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How to Lose a Political Argument

Why did House Democrats approve an unpopular health care bill?  Rich Lowry reports that it is because they think it was the right thing to do: "it was clear that Democrats considered it a moral and ideological obligation to pass this bill -- consequences be damned."

The real question is why they think that way.  The main arguments against the bill seem to be that it expands government control over our lives, that we can't afford it, and that it quite probably will slow down medical innovation.  Some also note that it's probably unconstitutional (or would be if our governing class believed in the constitution and not a "living constitution"--i.e: whatever they want it to be).

The reason why this bill cleared the House, in other words, is the same reason why our national government has been creating new hand outs since the 1930s: there does not seem to be a moral argument on the other side.  Unless and until that changes, Washington will continue to grow, at ever-rising cost to our liberties.

What might such an argument look like?  It would probably emphasize liberty and responsibility.  When President Obama speaks about responsibility, he seems to mean the responsibility of the rich, the connected, and the well educated for the rest of us.  (Our friends in Washington no longer want to make laws that allow and encourage us to be free. On the contrary, they want to take care of us.  All the name of a redefined liberty--liberty from responsibility).  That's not the only way to think about it.  On the contrary, I would suggest that by taking away from citizens the obligation to care for their necessities, the government encourages us to be irresponsible.  That has been the tragedy of Washington hand outs since the New Deal.

Cass Sunstein, President Obama's regulatory czar, suggests that government ought to nudge people to do the right thing.  But what incentive do people have to be responsible when Washington takes away from the people the obligation to care for themselves?  Charity ought to be as local as possible--that way it can be specific, and, hopefully, reduce the "narcotic" effects of it (to use FDR's term for the dangers of hand outs by government).  When our national government (it is hardly a federal government any more) pays our medical bills, it almost inevitably will encourage us to exercise and eat right by law.  That's not something I'm looking forward to.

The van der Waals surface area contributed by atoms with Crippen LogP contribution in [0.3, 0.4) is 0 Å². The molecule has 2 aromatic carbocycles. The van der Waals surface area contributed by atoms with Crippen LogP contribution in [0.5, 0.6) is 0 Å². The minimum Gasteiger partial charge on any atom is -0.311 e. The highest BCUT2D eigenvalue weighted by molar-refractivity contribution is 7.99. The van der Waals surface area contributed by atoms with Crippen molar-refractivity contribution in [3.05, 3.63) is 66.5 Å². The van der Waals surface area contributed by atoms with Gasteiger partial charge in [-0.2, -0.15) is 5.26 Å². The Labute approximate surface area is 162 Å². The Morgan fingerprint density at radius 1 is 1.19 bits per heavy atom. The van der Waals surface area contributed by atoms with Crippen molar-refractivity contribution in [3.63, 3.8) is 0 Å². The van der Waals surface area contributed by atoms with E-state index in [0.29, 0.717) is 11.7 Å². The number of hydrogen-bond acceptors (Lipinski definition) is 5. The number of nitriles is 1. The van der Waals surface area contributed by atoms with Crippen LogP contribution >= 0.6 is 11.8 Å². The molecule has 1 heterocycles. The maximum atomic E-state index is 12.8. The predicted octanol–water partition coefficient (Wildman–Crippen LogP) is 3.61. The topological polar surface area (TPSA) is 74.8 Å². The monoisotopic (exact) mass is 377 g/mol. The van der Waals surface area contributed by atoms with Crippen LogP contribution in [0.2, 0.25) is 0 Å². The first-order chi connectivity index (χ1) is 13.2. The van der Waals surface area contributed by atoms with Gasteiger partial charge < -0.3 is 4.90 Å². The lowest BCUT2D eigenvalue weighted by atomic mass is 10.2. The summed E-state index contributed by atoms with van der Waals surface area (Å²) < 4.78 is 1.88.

Categories > Health Care

Discussions - 8 Comments

"The reason why this bill cleared the House, in other words, is the same reason why our national government has been creating new hand outs since the 1930s: there does not seem to be a moral argument on the other side. "

Well, there is a moral argument on the other side. It is enshrined in the Declaration, is codified in the Constitution, and is today best known as "libertarianism." Unfortunately, the conservative/Republican establishment has spent much effort marginalizing this ideology, dismissing its advocates as flakes, etc. Because the right gets just as irritated with the left when liberty allows individuals to do stuff it doesn't personally like.

Principles either mean something, or they don't. Once you've granted even an inch on the basic premise of the thing, then it's not real hard for someone else to take a mile. And that's exactly what is now happening with this whole health-care imbroglio.

Sigh. I love when a bad edit renders a perfectly good comment imperfect: "The right gets just as irritated AS the left..."

I actually started to include a couple of lines saying that the reason why Bush created "Compassionate Conservatism" is because he wished to be moral and never learned that there is a moral argument against big government, but decided that would be another point.

Libertarianism would persuade more people if the moral ideas of the Declaration, and their necessary connection with individual rights and responsibilities, were give more emphasis. Unfortunately, libertarianism is often perceived as an ideology that simply wishes freedom for sex, drugs, and rock and roll. I realize that's not fair, but that's how it is often perceived. The men who wrote and signed the Declaration were rather more comfortable with traditional morality, than are many of today's libertarians. And they were comfortable enshrining much of that morality in legislation.

Libertarians will always be Libertines when compared to those who advocate more puritan mores, especially since the core leans so heavily on consent. But you could have a slightly more legalistic Libertarianism and I think Judge Posner does a good job sketching what that looks like. You toss in a discussion of duty, Carrol Towing, good samaritan laws, and some consideration of restitution and quasi-contracts where the application of consent can be ridiculous, and you draw some solid lines on officious conduct versus unjust enrichment.

Libertarians then just see way too much officious conduct on the part of governement, or conversely put the tax bill for unjust enrichment...seems a bit steep.

The real question here for is not what would a moral argument look like, its how do we come up with a moral argument that does not spit in the face of the crude understanding most people have of the Christian faith. The only thing I can think of is to divorce taxes from charity although the right just spent a decade doing just the opposite via the faith based stuff. Since Rand is taboo for the above reasons maybe there is something in William Gram Sumner that is usable( I was tempted to simply suggest The Virtue of Selfishness for the irony). I am not dismissing her totally though, just considering the closest thing to reading her books is to play Bioshock in the last few years makes me less inclined to have an opinion, but I fear the problems you are going to encounter when trying to defend capitalism with moral arguments will lead us back to her in some form or another.

Fair points. On reading Brutus' post, I stumbled over the phrase "divorce taxes." Interesting idea!

It is easy to distinguish charity from taxes. Charity is something you give to someone without receiving consideration. Charity is gratuitous. Charity is also not enforceable unless there is reliance, i.e. §90 of the restatement of contracts.